Objective: Despite burgeoning popularity of mindfulness and mindfulness-based interventions (MBIs) in medicine, it remains unclear to what extent scientific evidence reflects diverse populations, including the medically underserved. The purpose of this review was to evaluate the current state of inclusion and diversity in mindfulness research focused on physical and mental health through Pamela Hays’ ADDRESSING Framework.
Methods: Authors searched MEDLINE, PsycINFO, and Web of Science databases through September 2018. Articles were included if they were English, peer-reviewed articles detailing findings from a quantitative study on health-related outcomes. Review articles, letters to the editor, and qualitative studies were excluded.
Results: The literature search produced 13,626 records and 201 full-text articles were reviewed of which 44 are highlighted in this paper. Using the ADDRESSING framework as a guide, mindfulness research increasingly includes historically underrepresented groups. Mindfulness-based interventions and trait mindfulness generate noteworthy improvements in mental health, for diverse populations facing chronic stressors and health disparities. These improvements in mental health are linked to beneficial changes in well-being and quality of life in many of the diverse populations studied. There is preliminary evidence that mindfulness training may improve some measures of physical health, like blood pressure, however, such findings are rare and need to be replicated.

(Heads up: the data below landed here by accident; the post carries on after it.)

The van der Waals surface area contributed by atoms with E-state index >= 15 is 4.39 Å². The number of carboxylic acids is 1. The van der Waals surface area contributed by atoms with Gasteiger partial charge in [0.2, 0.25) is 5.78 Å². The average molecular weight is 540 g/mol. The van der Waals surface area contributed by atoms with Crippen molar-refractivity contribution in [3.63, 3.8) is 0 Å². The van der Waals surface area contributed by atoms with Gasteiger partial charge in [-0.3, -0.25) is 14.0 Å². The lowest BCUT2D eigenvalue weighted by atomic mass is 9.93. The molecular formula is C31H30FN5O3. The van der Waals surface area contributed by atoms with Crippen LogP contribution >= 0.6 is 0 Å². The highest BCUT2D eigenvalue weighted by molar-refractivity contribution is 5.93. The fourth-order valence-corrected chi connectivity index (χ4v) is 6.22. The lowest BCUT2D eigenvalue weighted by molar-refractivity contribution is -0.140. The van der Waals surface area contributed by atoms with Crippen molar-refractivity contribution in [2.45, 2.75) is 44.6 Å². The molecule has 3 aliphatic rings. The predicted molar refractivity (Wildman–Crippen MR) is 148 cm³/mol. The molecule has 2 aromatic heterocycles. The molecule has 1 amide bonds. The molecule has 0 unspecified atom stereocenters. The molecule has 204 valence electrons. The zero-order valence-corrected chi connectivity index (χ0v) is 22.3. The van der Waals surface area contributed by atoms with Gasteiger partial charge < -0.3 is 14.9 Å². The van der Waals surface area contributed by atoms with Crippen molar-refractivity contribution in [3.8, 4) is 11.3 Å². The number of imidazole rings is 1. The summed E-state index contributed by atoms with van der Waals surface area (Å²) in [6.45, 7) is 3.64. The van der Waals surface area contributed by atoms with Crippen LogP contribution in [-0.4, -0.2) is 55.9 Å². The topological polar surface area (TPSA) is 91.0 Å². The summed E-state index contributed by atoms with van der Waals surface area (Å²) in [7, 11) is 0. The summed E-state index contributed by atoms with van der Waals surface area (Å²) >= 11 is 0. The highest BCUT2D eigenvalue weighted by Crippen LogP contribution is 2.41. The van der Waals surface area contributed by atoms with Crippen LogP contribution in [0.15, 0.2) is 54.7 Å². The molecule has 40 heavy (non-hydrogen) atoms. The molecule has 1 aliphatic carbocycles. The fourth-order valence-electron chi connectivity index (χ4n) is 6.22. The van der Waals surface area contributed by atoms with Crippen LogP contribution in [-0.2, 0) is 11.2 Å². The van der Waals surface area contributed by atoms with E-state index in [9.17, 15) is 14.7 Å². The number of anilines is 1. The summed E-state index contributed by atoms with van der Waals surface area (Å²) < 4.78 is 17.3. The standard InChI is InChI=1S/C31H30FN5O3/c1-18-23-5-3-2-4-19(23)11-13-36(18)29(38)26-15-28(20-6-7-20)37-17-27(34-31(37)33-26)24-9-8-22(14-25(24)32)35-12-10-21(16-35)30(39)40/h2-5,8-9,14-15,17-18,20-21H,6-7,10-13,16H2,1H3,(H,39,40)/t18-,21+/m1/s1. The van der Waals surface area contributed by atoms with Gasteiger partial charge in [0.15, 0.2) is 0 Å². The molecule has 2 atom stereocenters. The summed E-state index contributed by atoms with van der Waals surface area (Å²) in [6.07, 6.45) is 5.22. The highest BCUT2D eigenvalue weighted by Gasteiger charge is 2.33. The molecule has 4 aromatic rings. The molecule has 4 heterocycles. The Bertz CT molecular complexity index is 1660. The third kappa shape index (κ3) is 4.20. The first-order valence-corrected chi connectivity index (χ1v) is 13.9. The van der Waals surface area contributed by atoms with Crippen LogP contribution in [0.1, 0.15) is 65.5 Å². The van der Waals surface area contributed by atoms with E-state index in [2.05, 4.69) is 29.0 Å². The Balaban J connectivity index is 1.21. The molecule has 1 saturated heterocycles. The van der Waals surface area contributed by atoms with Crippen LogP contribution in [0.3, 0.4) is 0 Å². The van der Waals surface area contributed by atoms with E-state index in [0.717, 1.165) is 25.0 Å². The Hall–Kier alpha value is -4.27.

Conclusion: Even with mindfulness research increasingly drawing from diverse samples, and promising initial results, significant gaps for specific populations and health conditions remain, alongside challenges surrounding inclusivity, acceptability, feasibility and accessibility of MBIs for the often-underserved individuals in these groups. Addressing these challenges should be prioritized in formulating and implementing future studies, to ensure that mindfulness research on health is more inclusive of historically underrepresented groups, and thereby maximizes opportunities for health promotion and disease prevention.
Keywords: mindfulness, race, gender, socioeconomic status, sexuality
Chin, Gabrielle; Anyanso, Vanessa; and Greeson, Jeffrey
"Addressing Diversity in Mindfulness Research on Health: A Narrative Review using the ADDRESSING Framework,"
Cooper Rowan Medical Journal: Vol. 1
, Article 2.
Available at: https://rdw.rowan.edu/crjcsm/vol1/iss1/2
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